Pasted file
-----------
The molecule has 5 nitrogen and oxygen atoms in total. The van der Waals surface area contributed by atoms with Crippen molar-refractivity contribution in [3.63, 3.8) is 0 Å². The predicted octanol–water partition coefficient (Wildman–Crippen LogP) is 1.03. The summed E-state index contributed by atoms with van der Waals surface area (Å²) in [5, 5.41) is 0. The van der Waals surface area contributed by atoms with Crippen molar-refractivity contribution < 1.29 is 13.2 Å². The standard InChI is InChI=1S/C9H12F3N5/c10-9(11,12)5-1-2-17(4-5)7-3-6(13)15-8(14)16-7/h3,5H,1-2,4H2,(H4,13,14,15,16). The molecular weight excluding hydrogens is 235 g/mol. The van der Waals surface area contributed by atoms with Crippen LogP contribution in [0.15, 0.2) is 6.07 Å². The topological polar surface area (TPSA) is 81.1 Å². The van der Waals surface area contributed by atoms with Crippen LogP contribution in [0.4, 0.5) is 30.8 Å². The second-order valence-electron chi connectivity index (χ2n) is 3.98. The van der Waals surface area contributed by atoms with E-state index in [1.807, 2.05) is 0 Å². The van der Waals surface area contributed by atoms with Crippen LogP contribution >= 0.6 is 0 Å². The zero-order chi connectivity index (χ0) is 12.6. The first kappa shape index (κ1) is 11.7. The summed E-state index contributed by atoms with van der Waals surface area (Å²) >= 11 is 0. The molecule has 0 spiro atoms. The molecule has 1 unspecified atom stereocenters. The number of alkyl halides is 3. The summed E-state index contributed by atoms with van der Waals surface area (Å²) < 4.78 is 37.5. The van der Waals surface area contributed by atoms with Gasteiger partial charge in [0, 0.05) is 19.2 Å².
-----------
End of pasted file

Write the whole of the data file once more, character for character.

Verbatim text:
The molecule has 5 nitrogen and oxygen atoms in total. The van der Waals surface area contributed by atoms with Crippen molar-refractivity contribution in [3.63, 3.8) is 0 Å². The predicted octanol–water partition coefficient (Wildman–Crippen LogP) is 1.03. The summed E-state index contributed by atoms with van der Waals surface area (Å²) in [5, 5.41) is 0. The van der Waals surface area contributed by atoms with Crippen molar-refractivity contribution < 1.29 is 13.2 Å². The standard InChI is InChI=1S/C9H12F3N5/c10-9(11,12)5-1-2-17(4-5)7-3-6(13)15-8(14)16-7/h3,5H,1-2,4H2,(H4,13,14,15,16). The molecular weight excluding hydrogens is 235 g/mol. The van der Waals surface area contributed by atoms with Crippen LogP contribution in [0.15, 0.2) is 6.07 Å². The topological polar surface area (TPSA) is 81.1 Å². The van der Waals surface area contributed by atoms with Crippen LogP contribution in [0.4, 0.5) is 30.8 Å². The second-order valence-electron chi connectivity index (χ2n) is 3.98. The van der Waals surface area contributed by atoms with E-state index in [1.807, 2.05) is 0 Å². The van der Waals surface area contributed by atoms with Crippen LogP contribution >= 0.6 is 0 Å². The zero-order chi connectivity index (χ0) is 12.6. The first kappa shape index (κ1) is 11.7. The summed E-state index contributed by atoms with van der Waals surface area (Å²) >= 11 is 0. The molecule has 0 spiro atoms. The molecule has 1 unspecified atom stereocenters. The number of alkyl halides is 3. The summed E-state index contributed by atoms with van der Waals surface area (Å²) < 4.78 is 37.5. The van der Waals surface area contributed by atoms with Gasteiger partial charge in [0, 0.05) is 19.2 Å².